Employees pose the greatest fraud threat and 48 per cent indicated that embezzlement was on the rise.

Similar statistics were found in the UK with small and medium sized firms particularly vulnerable as they often depend on a small number of employees to carry out key accounting functions.  On top of this, anyone can call themselves an accountant or a book-keeper.

If you’re employing financial staff or outsourcing this service how can you mitigate your fraud exposure and protect yourself?

Well obviously we’d like you to use an accredited professional outsourced finance department like Insight Associates where reassurance comes from knowing we:
  • Are members of a professional body with a practising certificate
  • Have Professional Indemnity Insurance
  • Have a detailed client engagement procedure outlining scope of work, fees, complaints, money laundering etc.
  • Have stringent internal policies, procedures and systems regarding checks and controls
  • Agree approval processes with clients
  • Reconcile accounts each month and provide monthly management accounts and reporting.
If however you do decide to venture down the employment route there are some simple things you can do to increase your protection:
  • Don’t put all your eggs in one basket – for example split invoicing, banking and supplier payment tasks between 2 staff so there's less opportunity for collusion.
  • Recruit a member of a professional body and ask to see their qualifications – there are some professional accounting recruitment consultants out there.
  • Make sure you understand the reporting figures that are being presented to you each month. If something doesn’t seem right query it, ask for supporting documentation and contact outside agencies such as HMRC or the bank.

If you have any fraud concerns or need outsourced finance department advice please do get in touch and feel free to download our easy exercises for financial management e-book.

Alternatively the Metropolitan Police have published this great Little Book of Big Scams that has some really useful information.

Friday, September 11, 2015

UK Employers Fear the Impact of the Living Wage

The FT recently reported that UK employers fear the impact of the living wage (FT, 8 Sept, S Gordon/G Parker) and that the minimum wage announced in George Osborne's summer budget is affecting recruitment and growth prospects.

Whilst the Treasury said the Office for Budget Responsibility expects the national living wage to help 2.7 million low paid workers it does come at a cost – and those extra costs could mean up to 60,000 job losses.

The FSB’s latest survey of 1500 smaller businesses suggested the number of companies expected to grow had fallen and hiring and investment plans had cooled.

The national living wage is a serious challenge for small firms at the lower end of the pay scale such as hospitality, retail and social care.

So what’s the answer here?

Well, whilst we don’t advocate circumventing paying the national living wage by taking on more younger and self-employed workers we do think business owners need to have a clear plan for this change and others such as auto-enrolment.

Talk to us about any concerns you have.

Wednesday, September 09, 2015

"In this world nothing can be said to be certain, except death and taxes"– Benjamin Franklin 1789

A recent FT article (FT, 4th Sept, Adam Palin) suggested that UK Tax Payers are being unfairly penalised following the HMRC ‘right to recovery’ rules introduced last year.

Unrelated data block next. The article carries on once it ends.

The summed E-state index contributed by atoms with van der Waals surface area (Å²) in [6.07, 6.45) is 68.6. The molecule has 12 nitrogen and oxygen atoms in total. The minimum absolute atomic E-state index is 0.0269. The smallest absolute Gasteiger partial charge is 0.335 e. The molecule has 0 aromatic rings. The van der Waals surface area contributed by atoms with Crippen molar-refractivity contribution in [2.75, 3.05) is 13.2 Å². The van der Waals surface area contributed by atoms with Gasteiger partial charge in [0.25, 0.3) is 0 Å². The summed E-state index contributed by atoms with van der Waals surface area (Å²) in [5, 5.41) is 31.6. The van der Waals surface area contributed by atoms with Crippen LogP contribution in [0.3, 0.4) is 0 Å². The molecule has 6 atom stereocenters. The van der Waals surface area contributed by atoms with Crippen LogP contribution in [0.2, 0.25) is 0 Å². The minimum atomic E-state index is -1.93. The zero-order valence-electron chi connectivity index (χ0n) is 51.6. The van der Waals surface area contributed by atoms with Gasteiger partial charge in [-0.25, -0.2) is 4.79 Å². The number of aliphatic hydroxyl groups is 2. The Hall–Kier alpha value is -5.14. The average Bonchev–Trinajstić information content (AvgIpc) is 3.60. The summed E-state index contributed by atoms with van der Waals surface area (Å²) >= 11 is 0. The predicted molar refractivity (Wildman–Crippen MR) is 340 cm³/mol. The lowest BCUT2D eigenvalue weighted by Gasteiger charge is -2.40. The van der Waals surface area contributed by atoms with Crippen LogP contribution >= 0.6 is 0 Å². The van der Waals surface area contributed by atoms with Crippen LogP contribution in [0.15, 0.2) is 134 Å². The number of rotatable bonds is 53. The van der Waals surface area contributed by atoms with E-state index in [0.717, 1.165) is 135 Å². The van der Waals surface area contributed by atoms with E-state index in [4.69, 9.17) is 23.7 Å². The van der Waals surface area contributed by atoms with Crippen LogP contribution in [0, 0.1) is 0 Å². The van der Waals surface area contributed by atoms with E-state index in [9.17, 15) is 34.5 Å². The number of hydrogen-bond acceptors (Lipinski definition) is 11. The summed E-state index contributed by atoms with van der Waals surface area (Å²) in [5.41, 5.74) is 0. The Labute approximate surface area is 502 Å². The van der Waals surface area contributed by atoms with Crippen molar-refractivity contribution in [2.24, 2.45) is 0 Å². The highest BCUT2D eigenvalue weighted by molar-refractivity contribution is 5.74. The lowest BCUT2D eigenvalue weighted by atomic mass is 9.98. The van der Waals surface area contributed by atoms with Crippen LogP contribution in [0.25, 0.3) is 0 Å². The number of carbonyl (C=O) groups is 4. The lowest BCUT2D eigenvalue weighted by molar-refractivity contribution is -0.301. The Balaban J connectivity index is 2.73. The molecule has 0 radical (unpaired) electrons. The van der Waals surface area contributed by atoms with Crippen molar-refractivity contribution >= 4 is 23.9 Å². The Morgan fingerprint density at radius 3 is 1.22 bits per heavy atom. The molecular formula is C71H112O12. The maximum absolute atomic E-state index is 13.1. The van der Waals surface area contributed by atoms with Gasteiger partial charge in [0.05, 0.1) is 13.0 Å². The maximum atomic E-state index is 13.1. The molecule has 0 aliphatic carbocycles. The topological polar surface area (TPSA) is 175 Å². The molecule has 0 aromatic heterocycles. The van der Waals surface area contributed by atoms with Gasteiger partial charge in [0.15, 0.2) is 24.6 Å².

After failing to keep up with an HMRC agreed ‘time to pay’ arrangement one taxpayer recently received a visit from an HMRC officer – incurring a £235 fee (on top of the original debt plus the 7.5 per cent charge levied on outstanding debts over £1500).

If the combined debt was not settled the HMRC letter made clear that goods would be seized and sold at auction incurring an additional fee of £110 plus 7.5 per cent on any amount over £1500.

So what’s your opinion here?

Is it heavy handed HMRC tactics that disproportionately penalise small business owners struggling to make ends meet and effectively killing off small businesses through taxes?


Is this a case of good credit control by HMRC and should businesses be held accountable for the tax they owe?

Whichever view you take there are a few basic rules that apply in all circumstances. Firstly, it’s vital that you prepare your accounts properly so you don’t have any ‘unexpected’ tax bills and secondly, if you’re contacted by HMRC don’t bury your head in the sand and ignore the letters, get in touch with them. Ignoring problems won’t make them go away!

Tuesday, September 08, 2015

Do you take plastic?

People of a ‘certain age’ will remember popping in stores for an ‘impulse buy’ and, realising they had insufficient cash, would ask if the store took plastic? 

You see back in the day, before retailers wisened up to those missed sales opportunities, there wasn’t the automatic assumption that a store would give credit – hence the question.

Things have come a long way since then and the acceptance of credit/debit cards is expected in most retail outlets. 

In fact from January 2016 even if you do pay by cash your purchase may still be made using plastic with the introduction of the £5 Polymer bank note featuring the image of Winston Churchill. The Bank of England recently announced the next design of the £20 note will be plastic too.

Going back to credit, is giving credit a good thing? Well no, not necessarily!  Remember the old adage that a sale isn’t a sale until the money is in the bank, well that still stands. You don’t have to give credit. You can ask for payment, or part payment up front, you will be amazed at how many customers will pay.

Don’t lend your money to customers without first ensuring they’re good for it. Credit check and continue checking because circumstances do change.